A phrase like "mass incarceration" obviates the fact that "mass incarceration" is mostly localized in black neighborhoods. In Chicago during the '90s, there was no overlap between the incarceration rates of black and white neighborhoods. The most incarcerated white neighborhoods in Chicago are still better off than the least incarcerated black neighborhoods. The most incarcerated black neighborhood in Chicago is 40 times worse than the most incarcerated white neighborhood.
Perhaps black people are for reasons of culture or genetics 40 times more criminal than white people. Or perhaps there is something more elegant at work:
The Justice Department announced today the largest monetary payment ever obtained by the department in the settlement of a case alleging housing discrimination in the rental of apartments. Los Angeles apartment owner Donald T. Sterling has agreed to pay $2.725 million to settle allegations that he discriminated against African-Americans, Hispanics and families with children at apartment buildings he controls in Los Angeles.
Throughout the 20th century—and perhaps even in the 21st—there was no more practiced advocate of housing segregation than the city of Chicago. Its mayors and aldermen razed neighborhoods and segregated public housing. Its businessmen lobbied for racial zoning. Its realtors block-busted whole neighborhoods, flipping them from black to white and then pocketing the profit. Its white citizens embraced racial covenants—in the '50s, no city had more covenants in place than Chicago.
If you sought to advantage one group of Americans and disadvantage another, you could scarcely choose a more graceful method than housing discrimination. Housing determines access to transportation, green spaces, decent schools, decent food, decent jobs, and decent services. Housing affects your chances of being robbed and shot as well as your chances of being stopped and frisked. And housing discrimination is as quiet as it is deadly. It can be pursued through violence and terrorism, but it doesn't need it. Housing discrimination is hard to detect, hard to prove, and hard to prosecute. Even today most people believe that Chicago is the work of organic sorting, as opposed segregationist social engineering. Housing segregation is the weapon that mortally injures, but does not bruise. The historic fumbling of such a formidable weapon could only ever be accomplished by a graceless halfwit—such as the present owner of the Los Angeles Clippers.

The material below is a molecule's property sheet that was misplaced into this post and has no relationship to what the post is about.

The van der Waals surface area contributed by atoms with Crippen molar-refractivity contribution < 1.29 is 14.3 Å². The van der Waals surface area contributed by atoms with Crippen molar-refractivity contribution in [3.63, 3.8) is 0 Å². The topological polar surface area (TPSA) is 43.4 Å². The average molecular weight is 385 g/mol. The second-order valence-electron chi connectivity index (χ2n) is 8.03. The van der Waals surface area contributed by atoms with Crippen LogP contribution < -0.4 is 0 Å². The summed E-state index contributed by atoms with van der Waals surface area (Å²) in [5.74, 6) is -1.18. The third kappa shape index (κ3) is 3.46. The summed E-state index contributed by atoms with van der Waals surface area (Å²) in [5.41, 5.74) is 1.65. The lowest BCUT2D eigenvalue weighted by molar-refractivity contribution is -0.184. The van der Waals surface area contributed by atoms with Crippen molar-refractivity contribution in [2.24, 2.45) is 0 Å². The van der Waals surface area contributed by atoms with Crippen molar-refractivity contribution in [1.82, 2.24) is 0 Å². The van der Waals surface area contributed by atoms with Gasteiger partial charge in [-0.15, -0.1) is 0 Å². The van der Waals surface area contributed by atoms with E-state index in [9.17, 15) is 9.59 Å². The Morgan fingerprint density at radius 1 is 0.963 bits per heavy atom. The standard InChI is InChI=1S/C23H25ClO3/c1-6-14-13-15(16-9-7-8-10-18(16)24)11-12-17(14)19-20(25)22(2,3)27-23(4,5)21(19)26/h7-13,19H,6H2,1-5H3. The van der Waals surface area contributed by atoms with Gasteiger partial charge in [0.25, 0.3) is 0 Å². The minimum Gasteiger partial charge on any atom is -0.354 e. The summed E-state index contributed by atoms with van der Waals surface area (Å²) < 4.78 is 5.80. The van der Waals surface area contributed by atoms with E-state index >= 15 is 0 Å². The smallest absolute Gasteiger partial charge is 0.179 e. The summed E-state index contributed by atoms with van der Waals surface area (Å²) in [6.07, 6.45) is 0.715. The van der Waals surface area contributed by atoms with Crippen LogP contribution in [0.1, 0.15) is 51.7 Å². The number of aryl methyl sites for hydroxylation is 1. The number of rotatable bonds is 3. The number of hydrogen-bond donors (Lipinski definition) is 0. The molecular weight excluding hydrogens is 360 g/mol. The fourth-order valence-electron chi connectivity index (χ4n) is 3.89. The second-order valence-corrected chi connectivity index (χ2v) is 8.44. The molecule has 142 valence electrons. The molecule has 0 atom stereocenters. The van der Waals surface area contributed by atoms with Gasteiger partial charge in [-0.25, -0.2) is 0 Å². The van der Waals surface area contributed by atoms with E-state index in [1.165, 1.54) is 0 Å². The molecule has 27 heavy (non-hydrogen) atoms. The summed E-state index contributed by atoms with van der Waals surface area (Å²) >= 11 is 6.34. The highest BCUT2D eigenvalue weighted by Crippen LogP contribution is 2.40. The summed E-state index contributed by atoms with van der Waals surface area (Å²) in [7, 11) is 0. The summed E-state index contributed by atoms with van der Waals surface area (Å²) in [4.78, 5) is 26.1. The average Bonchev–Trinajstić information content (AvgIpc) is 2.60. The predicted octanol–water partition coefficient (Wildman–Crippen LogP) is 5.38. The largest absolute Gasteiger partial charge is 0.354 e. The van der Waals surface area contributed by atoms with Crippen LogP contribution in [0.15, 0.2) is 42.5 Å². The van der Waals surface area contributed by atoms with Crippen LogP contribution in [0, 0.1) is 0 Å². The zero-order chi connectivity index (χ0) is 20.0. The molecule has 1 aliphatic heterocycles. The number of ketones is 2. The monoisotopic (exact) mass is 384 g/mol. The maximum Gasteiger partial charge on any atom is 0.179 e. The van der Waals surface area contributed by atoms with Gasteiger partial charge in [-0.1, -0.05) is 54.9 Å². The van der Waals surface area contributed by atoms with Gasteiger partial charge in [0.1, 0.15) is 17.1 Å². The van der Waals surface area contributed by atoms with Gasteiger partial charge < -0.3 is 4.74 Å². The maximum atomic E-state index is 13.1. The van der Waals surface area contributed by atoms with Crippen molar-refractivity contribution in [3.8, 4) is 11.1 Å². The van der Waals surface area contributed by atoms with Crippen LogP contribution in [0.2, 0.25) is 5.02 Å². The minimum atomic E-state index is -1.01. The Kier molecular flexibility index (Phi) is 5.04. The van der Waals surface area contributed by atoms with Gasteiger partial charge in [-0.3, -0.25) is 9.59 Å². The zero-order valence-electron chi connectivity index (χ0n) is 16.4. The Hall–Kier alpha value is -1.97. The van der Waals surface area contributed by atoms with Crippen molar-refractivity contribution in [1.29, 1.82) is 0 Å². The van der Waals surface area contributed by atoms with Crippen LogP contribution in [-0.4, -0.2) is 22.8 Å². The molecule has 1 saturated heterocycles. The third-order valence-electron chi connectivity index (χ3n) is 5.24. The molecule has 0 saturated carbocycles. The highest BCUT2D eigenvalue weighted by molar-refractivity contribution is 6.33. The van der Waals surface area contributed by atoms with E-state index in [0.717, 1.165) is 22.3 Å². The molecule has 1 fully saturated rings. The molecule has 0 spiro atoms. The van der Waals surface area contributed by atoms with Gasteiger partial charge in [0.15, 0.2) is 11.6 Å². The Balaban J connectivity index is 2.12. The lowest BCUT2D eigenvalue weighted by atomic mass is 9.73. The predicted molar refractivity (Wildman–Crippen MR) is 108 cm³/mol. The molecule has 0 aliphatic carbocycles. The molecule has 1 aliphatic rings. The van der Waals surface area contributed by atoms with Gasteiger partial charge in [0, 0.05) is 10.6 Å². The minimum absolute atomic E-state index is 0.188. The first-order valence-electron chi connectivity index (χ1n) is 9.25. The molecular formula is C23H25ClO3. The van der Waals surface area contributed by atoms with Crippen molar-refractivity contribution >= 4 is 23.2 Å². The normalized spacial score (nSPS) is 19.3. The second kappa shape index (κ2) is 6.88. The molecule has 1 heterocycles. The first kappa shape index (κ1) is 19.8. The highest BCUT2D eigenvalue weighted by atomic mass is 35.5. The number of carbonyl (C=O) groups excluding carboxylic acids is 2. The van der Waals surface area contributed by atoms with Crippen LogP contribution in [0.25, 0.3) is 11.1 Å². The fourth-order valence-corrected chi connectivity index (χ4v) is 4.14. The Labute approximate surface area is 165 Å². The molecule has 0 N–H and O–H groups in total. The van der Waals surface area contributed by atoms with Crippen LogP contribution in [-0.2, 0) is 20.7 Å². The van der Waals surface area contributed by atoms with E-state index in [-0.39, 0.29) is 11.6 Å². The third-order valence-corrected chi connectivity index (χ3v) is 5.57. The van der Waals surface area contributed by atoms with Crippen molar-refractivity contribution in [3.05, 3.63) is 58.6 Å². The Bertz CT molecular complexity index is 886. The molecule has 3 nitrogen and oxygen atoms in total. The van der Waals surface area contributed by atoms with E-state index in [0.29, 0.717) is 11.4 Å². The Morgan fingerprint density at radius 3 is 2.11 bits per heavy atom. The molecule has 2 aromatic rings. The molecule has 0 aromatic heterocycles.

As Bomani Jones noted back in 2006, Donald Sterling has long been a practitioner of racism and the NBA could not have cared less. Jones is rightfully apoplectic at the present response. That is because he understands that the NBA, its players and its fans, don't so much object to Donald Sterling's racism—they object to his want of elegance.
Like Cliven Bundy, Donald Sterling confirms our comfortable view of racists. Donald Sterling is a "bad person." He's mean to women. He carouses with prostitutes. He uses the word "nigger." He fits our idea of what an actual racist must look like: snarling, villainous, immoral, ignorant, gauche. The actual racism that Sterling long practiced, that this society has long practiced (and is still practicing) must attract significantly less note. That is because to see racism in all its elegance is to implicate not just its active practitioners, but to implicate ourselves.
How can it be that in a "black league," as Charles Barkley calls the NBA, an on-the-record structural racist like Donald Sterling was allowed to thrive? Everyone now wants to speak to Elgin Baylor. Where were all these people before? Where was Kevin Johnson? Where was the Los Angeles NAACP? When Donald Sterling was driving black tenants out of his buildings, where was David Stern?
Far better to implicate Donald Sterling and be done with the whole business. Far better to banish Cliven Bundy and table the uncomfortable reality of our political system. A racism that invites the bipartisan condemnation of Barack Obama and Mitch McConnell must necessarily be minor. A racism that invites the condemnation of Sean Hannity can't be much of a threat. But a racism, condemnable by all civilized people, must make itself manifest now and again so that we may celebrate how far we have come. Meanwhile racism, elegant, lovely, monstrous, carries on.